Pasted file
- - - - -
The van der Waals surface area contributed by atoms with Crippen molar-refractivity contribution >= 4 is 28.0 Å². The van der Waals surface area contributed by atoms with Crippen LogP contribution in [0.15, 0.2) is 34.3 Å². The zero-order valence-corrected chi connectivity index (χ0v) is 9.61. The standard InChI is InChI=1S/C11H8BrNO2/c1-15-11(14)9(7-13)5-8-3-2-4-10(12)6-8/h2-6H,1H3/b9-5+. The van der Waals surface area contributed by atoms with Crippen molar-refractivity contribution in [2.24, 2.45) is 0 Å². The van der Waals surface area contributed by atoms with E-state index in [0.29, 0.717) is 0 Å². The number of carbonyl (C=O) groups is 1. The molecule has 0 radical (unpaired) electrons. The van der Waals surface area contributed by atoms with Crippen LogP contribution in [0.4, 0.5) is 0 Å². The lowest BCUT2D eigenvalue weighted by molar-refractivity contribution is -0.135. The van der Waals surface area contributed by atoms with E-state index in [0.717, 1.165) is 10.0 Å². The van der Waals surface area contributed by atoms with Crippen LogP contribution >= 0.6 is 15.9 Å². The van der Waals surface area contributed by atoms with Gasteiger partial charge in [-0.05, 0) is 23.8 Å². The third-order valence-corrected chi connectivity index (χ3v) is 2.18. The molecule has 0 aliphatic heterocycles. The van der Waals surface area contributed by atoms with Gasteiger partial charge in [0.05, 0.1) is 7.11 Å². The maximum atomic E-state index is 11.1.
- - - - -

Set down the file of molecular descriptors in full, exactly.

The van der Waals surface area contributed by atoms with Crippen molar-refractivity contribution >= 4 is 28.0 Å². The van der Waals surface area contributed by atoms with Crippen LogP contribution in [0.15, 0.2) is 34.3 Å². The zero-order valence-corrected chi connectivity index (χ0v) is 9.61. The standard InChI is InChI=1S/C11H8BrNO2/c1-15-11(14)9(7-13)5-8-3-2-4-10(12)6-8/h2-6H,1H3/b9-5+. The van der Waals surface area contributed by atoms with Crippen molar-refractivity contribution in [2.24, 2.45) is 0 Å². The van der Waals surface area contributed by atoms with E-state index in [0.29, 0.717) is 0 Å². The number of carbonyl (C=O) groups is 1. The molecule has 0 radical (unpaired) electrons. The van der Waals surface area contributed by atoms with Crippen LogP contribution in [0.4, 0.5) is 0 Å². The lowest BCUT2D eigenvalue weighted by molar-refractivity contribution is -0.135. The van der Waals surface area contributed by atoms with E-state index in [0.717, 1.165) is 10.0 Å². The van der Waals surface area contributed by atoms with Crippen LogP contribution >= 0.6 is 15.9 Å². The van der Waals surface area contributed by atoms with Gasteiger partial charge in [-0.05, 0) is 23.8 Å². The third-order valence-corrected chi connectivity index (χ3v) is 2.18. The molecule has 0 aliphatic heterocycles. The van der Waals surface area contributed by atoms with Gasteiger partial charge in [0.05, 0.1) is 7.11 Å². The maximum atomic E-state index is 11.1.